}
        ...
    }    
}

In your java code:

if (BuildConfig.REPORT_CRASHES) {
    Crashlytics.start(this);
}

Setting up multiple build types

In order to fully take advantage of the BuildConfig fields mentioned above, you can create different build types for your app. For example, we have debug builds for our developers, client builds that we share with our clients at the end of a sprint, and release builds that we upload to the Play Store for publicly released versions of an app. There are certain features that we want enabled only during development, such as extra logging, that we don’t want to release to the Play Store.

android {
    ...
    buildTypes {
        def BOOLEAN = "boolean"
        def TRUE = "true"
        def FALSE = "false"
        def LOG_HTTP_REQUESTS = "LOG_HTTP_REQUESTS"
        def REPORT_CRASHES = "REPORT_CRASHES"
        def ENABLE_VIEW_SERVER = "ENABLE_VIEW_SERVER"
        def ENABLE_SHARING = "ENABLE_SHARING"
        def DEBUG_IMAGES = "DEBUG_IMAGES"

        debug {
            ...
            buildConfigField BOOLEAN, LOG_HTTP_REQUESTS, TRUE
            buildConfigField BOOLEAN, REPORT_CRASHES, FALSE
            buildConfigField BOOLEAN, ENABLE_VIEW_SERVER, TRUE
            buildConfigField BOOLEAN, ENABLE_SHARING, TRUE
            buildConfigField BOOLEAN, DEBUG_IMAGES, TRUE
        }

        client {
            ...
            buildConfigField BOOLEAN, LOG_HTTP_REQUESTS, TRUE
            buildConfigField BOOLEAN, REPORT_CRASHES, TRUE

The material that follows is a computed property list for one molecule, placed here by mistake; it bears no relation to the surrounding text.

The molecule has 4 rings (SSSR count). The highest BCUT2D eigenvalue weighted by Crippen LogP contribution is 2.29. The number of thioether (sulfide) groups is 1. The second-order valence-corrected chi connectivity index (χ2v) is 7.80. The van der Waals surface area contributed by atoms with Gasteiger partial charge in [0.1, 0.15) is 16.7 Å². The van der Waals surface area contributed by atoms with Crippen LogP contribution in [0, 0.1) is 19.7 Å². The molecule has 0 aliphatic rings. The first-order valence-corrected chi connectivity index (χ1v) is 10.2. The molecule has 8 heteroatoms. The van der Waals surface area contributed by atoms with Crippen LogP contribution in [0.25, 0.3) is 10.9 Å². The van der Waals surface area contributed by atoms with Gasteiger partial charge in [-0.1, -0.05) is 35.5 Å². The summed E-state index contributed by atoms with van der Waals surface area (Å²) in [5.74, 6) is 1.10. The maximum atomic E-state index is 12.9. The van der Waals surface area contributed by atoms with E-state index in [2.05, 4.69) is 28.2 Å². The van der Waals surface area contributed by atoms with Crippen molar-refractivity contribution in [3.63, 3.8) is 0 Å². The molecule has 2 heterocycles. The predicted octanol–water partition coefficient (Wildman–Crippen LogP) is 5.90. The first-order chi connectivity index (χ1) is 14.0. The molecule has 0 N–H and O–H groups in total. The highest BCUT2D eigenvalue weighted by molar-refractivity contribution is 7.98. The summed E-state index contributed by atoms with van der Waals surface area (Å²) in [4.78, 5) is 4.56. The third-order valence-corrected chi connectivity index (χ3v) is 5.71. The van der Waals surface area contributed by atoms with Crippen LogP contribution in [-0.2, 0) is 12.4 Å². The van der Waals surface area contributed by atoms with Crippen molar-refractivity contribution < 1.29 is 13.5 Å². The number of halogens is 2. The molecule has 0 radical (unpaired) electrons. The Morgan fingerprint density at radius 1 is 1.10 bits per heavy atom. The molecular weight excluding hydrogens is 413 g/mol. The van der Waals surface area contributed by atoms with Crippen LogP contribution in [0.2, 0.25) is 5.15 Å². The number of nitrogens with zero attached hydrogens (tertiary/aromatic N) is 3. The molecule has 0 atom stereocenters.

buildConfigField BOOLEAN, ENABLE_VIEW_SERVER, FALSE
            buildConfigField BOOLEAN, ENABLE_SHARING, FALSE
            buildConfigField BOOLEAN, DEBUG_IMAGES, FALSE
        }

        release {
            ...
            buildConfigField BOOLEAN, LOG_HTTP_REQUESTS, FALSE
            buildConfigField BOOLEAN, REPORT_CRASHES, TRUE
            buildConfigField BOOLEAN, ENABLE_VIEW_SERVER, FALSE
            buildConfigField BOOLEAN, ENABLE_SHARING, FALSE
            buildConfigField BOOLEAN, DEBUG_IMAGES, FALSE
        }
    }
}

Control the signing keys

When you have multiple build types, another thing you may want to do is use different signing keys for different build types. For example, we have a shared debug key checked into our repo that we use for debug and client builds so that the app only needs to be configured for APIs like Google+, Facebook, Google Maps, etc with one key hash. We then have a release key that is not checked in to the repo. Obviously you will not want to check in your release key credentials, but you won’t want to edit your build.gradle file whenever you want to do a release build. With the code below, when you run either the assemble or assembleRelease tasks (whether from command line or the Gradle task list UI), Gradle will prompt you, in the terminal window or Android Studio’s Gradle console, for release key credentials.